Ottawa is being urged to deport Helmut Oberlander within months, now that the federal cabinet has decided to revoke his citizenship.
"Justice has now been rendered," said Bernie Farber, executive director of the Canadian Jewish Congress, Ontario region.
"We have urged the Canadian government to deal with this as speedily as possible, given the fact that it's taken so long to get this far."
After a six-year legal and political battle, the retired Waterloo developer is to lose his citizenship for failing to disclose his role as an interpreter with a Nazi death squad during the Second World War.
Federal politicians decided in secret last month to revoke his citizenship but refuse to acknowledge it, citing Oberlander's privacy rights.
The cabinet decision, revealed yesterday by The Record, is being met with applause and despair.
Paul Tuerr, vice-president of the German-Canadian Congress, wonders if Ottawa is too ashamed of its decision to defend it publicly.
"The way the government behaves is very strange. The public deserves to know," he said.
The German-Canadian association, which has strongly supported Oberlander, has yet to draft its response.
But Tuerr is personally dismayed by the cabinet decision, which comes after the Federal Court found no evidence that Oberlander, 77, committed war crimes.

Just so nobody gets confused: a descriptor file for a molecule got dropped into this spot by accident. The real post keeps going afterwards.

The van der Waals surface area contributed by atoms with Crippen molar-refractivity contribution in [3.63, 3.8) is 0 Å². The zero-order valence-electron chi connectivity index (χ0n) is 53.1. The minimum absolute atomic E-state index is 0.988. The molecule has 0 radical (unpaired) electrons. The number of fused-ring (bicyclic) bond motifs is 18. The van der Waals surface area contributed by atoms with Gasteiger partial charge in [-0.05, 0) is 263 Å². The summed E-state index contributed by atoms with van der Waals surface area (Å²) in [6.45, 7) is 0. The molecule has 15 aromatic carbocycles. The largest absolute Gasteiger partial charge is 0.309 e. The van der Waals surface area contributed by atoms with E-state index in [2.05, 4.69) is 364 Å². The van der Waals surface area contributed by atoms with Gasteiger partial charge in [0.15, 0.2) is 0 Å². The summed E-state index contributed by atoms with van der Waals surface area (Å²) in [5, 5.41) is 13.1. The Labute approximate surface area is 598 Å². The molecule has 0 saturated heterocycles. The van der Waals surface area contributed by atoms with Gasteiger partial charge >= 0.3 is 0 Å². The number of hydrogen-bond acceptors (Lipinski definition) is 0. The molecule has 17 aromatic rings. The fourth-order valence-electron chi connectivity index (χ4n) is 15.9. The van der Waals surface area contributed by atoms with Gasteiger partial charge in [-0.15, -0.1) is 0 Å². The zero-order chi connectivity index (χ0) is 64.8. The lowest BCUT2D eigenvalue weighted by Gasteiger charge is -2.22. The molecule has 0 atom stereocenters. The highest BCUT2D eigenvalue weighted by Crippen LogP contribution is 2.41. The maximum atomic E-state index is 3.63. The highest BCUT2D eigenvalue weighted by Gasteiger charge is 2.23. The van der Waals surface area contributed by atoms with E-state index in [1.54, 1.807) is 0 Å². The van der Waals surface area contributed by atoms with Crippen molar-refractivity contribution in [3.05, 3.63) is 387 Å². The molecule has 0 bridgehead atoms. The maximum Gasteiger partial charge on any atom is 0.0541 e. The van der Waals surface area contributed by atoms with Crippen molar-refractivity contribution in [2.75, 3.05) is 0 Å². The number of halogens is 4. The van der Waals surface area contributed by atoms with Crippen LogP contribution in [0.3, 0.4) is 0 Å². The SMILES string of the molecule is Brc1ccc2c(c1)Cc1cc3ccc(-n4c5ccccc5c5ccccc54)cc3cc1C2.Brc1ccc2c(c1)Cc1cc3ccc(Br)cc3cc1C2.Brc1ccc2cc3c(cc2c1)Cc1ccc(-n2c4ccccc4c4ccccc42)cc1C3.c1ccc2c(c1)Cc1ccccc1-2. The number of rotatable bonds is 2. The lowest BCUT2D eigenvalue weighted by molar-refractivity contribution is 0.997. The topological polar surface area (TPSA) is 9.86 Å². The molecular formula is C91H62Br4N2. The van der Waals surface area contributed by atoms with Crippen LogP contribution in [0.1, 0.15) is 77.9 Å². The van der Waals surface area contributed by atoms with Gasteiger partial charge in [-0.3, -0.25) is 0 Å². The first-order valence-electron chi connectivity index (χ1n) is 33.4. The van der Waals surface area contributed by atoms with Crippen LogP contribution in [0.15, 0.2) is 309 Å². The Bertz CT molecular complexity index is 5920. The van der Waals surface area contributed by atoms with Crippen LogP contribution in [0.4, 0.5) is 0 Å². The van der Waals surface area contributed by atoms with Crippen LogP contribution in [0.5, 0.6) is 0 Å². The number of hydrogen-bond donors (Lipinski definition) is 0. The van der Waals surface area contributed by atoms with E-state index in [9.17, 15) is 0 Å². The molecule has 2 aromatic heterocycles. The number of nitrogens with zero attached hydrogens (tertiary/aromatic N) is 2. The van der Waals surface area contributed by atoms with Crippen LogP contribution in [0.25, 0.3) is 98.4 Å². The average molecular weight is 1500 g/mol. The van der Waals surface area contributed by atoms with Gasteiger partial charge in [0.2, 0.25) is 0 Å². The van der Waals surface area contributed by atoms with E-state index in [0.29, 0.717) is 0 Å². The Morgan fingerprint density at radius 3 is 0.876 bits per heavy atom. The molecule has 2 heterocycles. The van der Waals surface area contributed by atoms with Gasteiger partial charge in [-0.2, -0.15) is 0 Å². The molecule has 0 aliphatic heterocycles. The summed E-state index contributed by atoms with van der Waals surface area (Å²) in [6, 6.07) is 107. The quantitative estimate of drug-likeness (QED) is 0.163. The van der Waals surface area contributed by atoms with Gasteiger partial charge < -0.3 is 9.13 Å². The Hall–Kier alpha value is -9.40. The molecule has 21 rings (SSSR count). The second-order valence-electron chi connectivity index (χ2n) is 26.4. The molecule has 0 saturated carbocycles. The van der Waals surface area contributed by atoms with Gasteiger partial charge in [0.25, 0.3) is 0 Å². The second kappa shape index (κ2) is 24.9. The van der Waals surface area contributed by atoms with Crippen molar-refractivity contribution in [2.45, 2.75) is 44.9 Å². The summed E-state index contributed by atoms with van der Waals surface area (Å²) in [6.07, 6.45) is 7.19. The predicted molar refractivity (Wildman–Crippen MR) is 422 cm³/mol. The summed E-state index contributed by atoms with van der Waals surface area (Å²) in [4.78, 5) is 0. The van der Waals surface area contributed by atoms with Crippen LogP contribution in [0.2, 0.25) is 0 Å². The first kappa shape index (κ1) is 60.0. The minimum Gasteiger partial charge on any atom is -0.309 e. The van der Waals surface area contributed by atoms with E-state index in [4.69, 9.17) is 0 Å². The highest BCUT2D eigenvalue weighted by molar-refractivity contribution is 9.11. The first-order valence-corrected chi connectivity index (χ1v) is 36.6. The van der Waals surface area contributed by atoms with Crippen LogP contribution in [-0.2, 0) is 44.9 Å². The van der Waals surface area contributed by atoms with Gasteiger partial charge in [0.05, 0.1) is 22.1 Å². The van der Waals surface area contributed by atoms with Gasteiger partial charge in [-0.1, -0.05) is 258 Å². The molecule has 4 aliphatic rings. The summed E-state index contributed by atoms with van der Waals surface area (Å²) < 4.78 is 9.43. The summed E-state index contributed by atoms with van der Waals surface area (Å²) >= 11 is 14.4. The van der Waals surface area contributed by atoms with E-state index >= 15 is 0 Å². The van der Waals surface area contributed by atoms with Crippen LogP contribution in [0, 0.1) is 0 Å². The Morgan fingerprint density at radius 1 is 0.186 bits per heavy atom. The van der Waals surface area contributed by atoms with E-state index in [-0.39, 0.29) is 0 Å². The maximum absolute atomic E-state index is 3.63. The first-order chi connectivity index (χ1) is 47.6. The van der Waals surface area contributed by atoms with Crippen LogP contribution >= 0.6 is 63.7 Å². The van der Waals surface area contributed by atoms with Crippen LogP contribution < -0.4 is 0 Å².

"It's intolerable," said Tuerr. "This is unbelievable. It's inhuman.
"The judge found Mr. Oberlander not guilty of any crime. As Canadians, we don't accept this kind of justice," Tuerr said.
A judge found instead that Oberlander lied about his membership in a unit that killed at least 23,000 civilians, mostly Jews, in occupied Ukraine between 1941 and 1943.
Kitchener-Waterloo MP Andrew Telegdi, a member of the Liberal caucus, calls it a sad day for naturalized citizens.
Telegdi, who has received no notice from cabinet and expects none, contends it should be the courts, not politicians, that revoke citizenship, with full rights of appeal.
"This is anything but transparent," he said. "It's an incredibly flawed process, and it doesn't allow for any accountability.
"You get a minister (Immigration Minister Elinor Caplan) who is bound and determined to revoke citizenship. She gets to be there when that process is taking place. The person whose citizenship is at stake isn't allowed to have representation at the hearing.
"We have no records come out from cabinet. It's covered by cabinet secrecy. It's a very flawed process."
Farber hopes Oberlander can be removed from Canada by early next year after exhausting his expected challenges, including a judicial review of government actions.
The Canadian Jewish Congress is urging quick deportation to send a message that Canada is no haven for war criminals or people who participate in groups that commit war crimes, Farber said.
He's confident the government's conduct against Oberlander will survive a judicial review.
He also figures Oberlander will fail to block deportation unless he pleads on humanitarian grounds that he is deathly ill and cannot travel.
"This does not appear to be the case with Mr. Oberlander," Farber said.
Liberal Kitchener Centre MP Karen Redman declined comment, pending public confirmation of cabinet's decision. Redman had urged cabinet to grant clemency and take no action against Oberlander.